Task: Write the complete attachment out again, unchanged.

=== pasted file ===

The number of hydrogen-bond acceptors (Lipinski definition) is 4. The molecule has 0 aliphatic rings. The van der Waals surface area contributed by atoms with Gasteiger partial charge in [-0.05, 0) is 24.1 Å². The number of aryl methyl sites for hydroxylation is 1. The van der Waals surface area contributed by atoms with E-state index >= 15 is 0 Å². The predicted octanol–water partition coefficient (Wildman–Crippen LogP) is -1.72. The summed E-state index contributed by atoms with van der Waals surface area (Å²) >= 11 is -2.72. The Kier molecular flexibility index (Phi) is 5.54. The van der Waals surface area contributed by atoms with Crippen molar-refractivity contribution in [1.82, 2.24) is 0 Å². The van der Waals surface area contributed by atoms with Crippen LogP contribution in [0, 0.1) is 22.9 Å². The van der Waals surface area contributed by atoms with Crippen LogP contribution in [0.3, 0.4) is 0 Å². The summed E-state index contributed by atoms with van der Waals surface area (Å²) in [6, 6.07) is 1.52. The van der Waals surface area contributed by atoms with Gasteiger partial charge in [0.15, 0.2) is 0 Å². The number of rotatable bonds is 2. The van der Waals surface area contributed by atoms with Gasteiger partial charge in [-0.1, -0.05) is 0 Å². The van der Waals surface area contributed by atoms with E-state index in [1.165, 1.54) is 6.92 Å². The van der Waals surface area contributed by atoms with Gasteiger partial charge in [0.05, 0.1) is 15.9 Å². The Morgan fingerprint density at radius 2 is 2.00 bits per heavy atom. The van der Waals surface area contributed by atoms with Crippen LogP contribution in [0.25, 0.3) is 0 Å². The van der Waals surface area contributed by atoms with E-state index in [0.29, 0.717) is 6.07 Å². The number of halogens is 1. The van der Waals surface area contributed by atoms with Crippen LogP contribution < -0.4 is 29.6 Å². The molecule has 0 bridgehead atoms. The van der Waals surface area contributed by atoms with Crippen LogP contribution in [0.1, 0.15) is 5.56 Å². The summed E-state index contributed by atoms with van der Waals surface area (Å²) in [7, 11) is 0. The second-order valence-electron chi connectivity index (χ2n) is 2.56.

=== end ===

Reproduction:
The number of hydrogen-bond acceptors (Lipinski definition) is 4. The molecule has 0 aliphatic rings. The van der Waals surface area contributed by atoms with Gasteiger partial charge in [-0.05, 0) is 24.1 Å². The number of aryl methyl sites for hydroxylation is 1. The van der Waals surface area contributed by atoms with E-state index >= 15 is 0 Å². The predicted octanol–water partition coefficient (Wildman–Crippen LogP) is -1.72. The summed E-state index contributed by atoms with van der Waals surface area (Å²) >= 11 is -2.72. The Kier molecular flexibility index (Phi) is 5.54. The van der Waals surface area contributed by atoms with Crippen molar-refractivity contribution in [1.82, 2.24) is 0 Å². The van der Waals surface area contributed by atoms with Crippen LogP contribution in [0, 0.1) is 22.9 Å². The van der Waals surface area contributed by atoms with Crippen LogP contribution in [0.3, 0.4) is 0 Å². The summed E-state index contributed by atoms with van der Waals surface area (Å²) in [6, 6.07) is 1.52. The van der Waals surface area contributed by atoms with Gasteiger partial charge in [0.15, 0.2) is 0 Å². The number of rotatable bonds is 2. The van der Waals surface area contributed by atoms with Gasteiger partial charge in [-0.1, -0.05) is 0 Å². The van der Waals surface area contributed by atoms with E-state index in [1.165, 1.54) is 6.92 Å². The van der Waals surface area contributed by atoms with Gasteiger partial charge in [0.05, 0.1) is 15.9 Å². The Morgan fingerprint density at radius 2 is 2.00 bits per heavy atom. The van der Waals surface area contributed by atoms with Crippen LogP contribution in [0.25, 0.3) is 0 Å². The van der Waals surface area contributed by atoms with E-state index in [0.29, 0.717) is 6.07 Å². The number of halogens is 1. The van der Waals surface area contributed by atoms with Crippen LogP contribution < -0.4 is 29.6 Å². The molecule has 0 bridgehead atoms. The van der Waals surface area contributed by atoms with Crippen LogP contribution in [0.1, 0.15) is 5.56 Å². The summed E-state index contributed by atoms with van der Waals surface area (Å²) in [7, 11) is 0. The second-order valence-electron chi connectivity index (χ2n) is 2.56.